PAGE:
Dissatisfied by Wal-Mart’s response, IBEW brought a books-and-records action against Wal-Mart under Delaware General Corporation Law Section 220. Such an action entitles shareholders to review the corporation’s books and records for a “proper purpose,” often articulated as an investigation of alleged breaches of fiduciary duty, if those documents are “necessary and essential” to accomplish that purpose and “unavailable from another source.” IBEW said it sought documents to probe whether there had been a cover-up, to see what Wal-Mart’s board had been told, and to ascertain whether, should a derivative action be brought, demand on the board would be futile.

The Delaware Court of Chancery, citing Garner, ruled that the IBEW was entitled to certain documents “known to exist by ... the Office of the General Counsel of Wal-Mart” and otherwise protected by the attor-ney-client privilege. Affirming the lower court’s decision, the Delaware Supreme Court expressly adopted the Garner doctrine, engaging in an analysis of the Wal-Mart facts in the framework of the Garner good-cause factors.

Specifically, the Wal-Mart court held that “the Garner doctrine should be applied in plenary stockholder/ corporation proceedings … [and] Section 220 proceedings,” once the plaintiff has established, as a threshold issue, that it is entitled to the scope of document production under Section 220.14 The court also held that work-product claims should not be judged under Garner but under Court of Chancery Rule 26(b)(3), although the court noted that the two sets of factors “overlap.”15

The Wal-Mart decision marks the first express adoption by Delaware’s Supreme Court of the Garner doctrine, although the court noted that, in the 40 years since Garner, it had twice “tacitly endorsed” the Garner doctrine,16 and the Court of Chancery had expressly adopted it.17

Implications of Delaware’s Adoption of Garner — And Practical Ways to Respond

Coming as it does from an influential court in an important state, the Wal-Mart decision may breathe new life into a doctrine that has had less influence and practical consequences than the number of citations to the Garner case might suggest. Although Wal-Mart involved extraordinary facts unlikely to occur very often, it nonetheless serves as a reminder of the fragility of the attorney-client privilege, at least where the defendant arguably owes, and allegedly has breached, fiduciary duties to the plaintiff.

Many of the Garner good-cause factors examine issues beyond what the defendant can control, such as the number of shareholders suing and the percentage of stock they represent. Certain Garner factors,18 however, suggest some guidance for those seeking to protect legal advice rendered to corporate clients.

  • “the availability of [the information] from other sources …”

If the plaintiffs can and should conduct their own discovery, courts are unlikely to order the production of privileged material or work product. But where, by spoliation or inadvertence, all nonprivileged sources of the information disappear, the balance may be tipped in favor of production. Put another way, the internal investigation should leave  the evidence in place, unless there are very strong reasons to do otherwise. In Section 220 litigation, if the information is available from another source, the court should not even reach the Garner issue.19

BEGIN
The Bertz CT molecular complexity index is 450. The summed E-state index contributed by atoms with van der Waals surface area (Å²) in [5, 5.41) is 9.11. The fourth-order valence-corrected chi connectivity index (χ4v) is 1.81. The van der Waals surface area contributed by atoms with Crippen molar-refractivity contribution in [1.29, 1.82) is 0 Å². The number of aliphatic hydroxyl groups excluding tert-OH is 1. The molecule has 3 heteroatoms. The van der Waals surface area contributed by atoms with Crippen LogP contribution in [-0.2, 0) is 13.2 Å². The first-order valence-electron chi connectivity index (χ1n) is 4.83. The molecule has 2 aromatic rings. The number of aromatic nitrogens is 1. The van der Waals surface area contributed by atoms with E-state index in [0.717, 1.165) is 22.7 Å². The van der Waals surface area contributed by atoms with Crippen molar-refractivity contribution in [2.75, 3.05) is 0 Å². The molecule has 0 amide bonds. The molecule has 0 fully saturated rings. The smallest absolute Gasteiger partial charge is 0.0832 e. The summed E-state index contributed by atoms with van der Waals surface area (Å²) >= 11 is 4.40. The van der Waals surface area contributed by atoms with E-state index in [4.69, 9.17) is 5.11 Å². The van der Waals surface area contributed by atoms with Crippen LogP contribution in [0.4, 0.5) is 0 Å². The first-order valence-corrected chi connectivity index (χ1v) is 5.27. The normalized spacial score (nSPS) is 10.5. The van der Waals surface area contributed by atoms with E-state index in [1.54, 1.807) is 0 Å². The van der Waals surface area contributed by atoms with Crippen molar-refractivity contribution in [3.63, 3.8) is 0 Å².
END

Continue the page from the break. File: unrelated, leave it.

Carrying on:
• “whether the communication is of advice concerning the litigation itself ...”

Wal-Mart suggests that advice about the litigation itself will be protected even if advice about the underlying conduct is not protected.20 This underscores the advice, often given but often ignored, that one be slow to reduce to writing the results of an internal investigation, at least prelitigation. Sometimes a writing is unavoidable, but if the only rationale for a written report is that the client expects a big book in return for big fees, the temptation to reduce everything to writing should be resisted.

  • “the risk of revelation of trade secrets or other information in whose confidentiality the corporation has an interest for independent reasons.”

The point here is double-edged: including trade secrets or other confidential business information in documents may lessen the risk that disclosure will be ordered, but increase the harm if disclosure is ordered.

  • “The court can freely use in-camera inspection or oral examination and freely avail itself of protective orders”

Courts rarely relish conducting in-camera inspections, but in an appropriate case nothing demon-strates more concretely the interests at risk if privileged material is  ordered to be produced. And if production is ordered, a protective order, and perhaps a stipulation and order that the production, being involuntary, is not a waiver, may help keep the documents from falling into the wrong hands — for example, other plaintiffs or government agencies  who could not by themselves properly invoke Garner.

The Wal-Mart court acknowledged that the Garner doctrine fiduciary exception “is narrow, exacting, and intended to be very difficult to satisfy,” providing some hope that the doctrine’s application in Delaware will be appropriately limited.21 But no matter how it may be applied in future cases, corporate counsel should consider taking several precautionary steps now: providing written legal advice on an as-needed basis only; diligently marking such writings as attorney-client privileged; where applicable, also marking such writings as attorney work product; and avoiding situations in which the only evidence of an unprivileged fact is a privileged writing.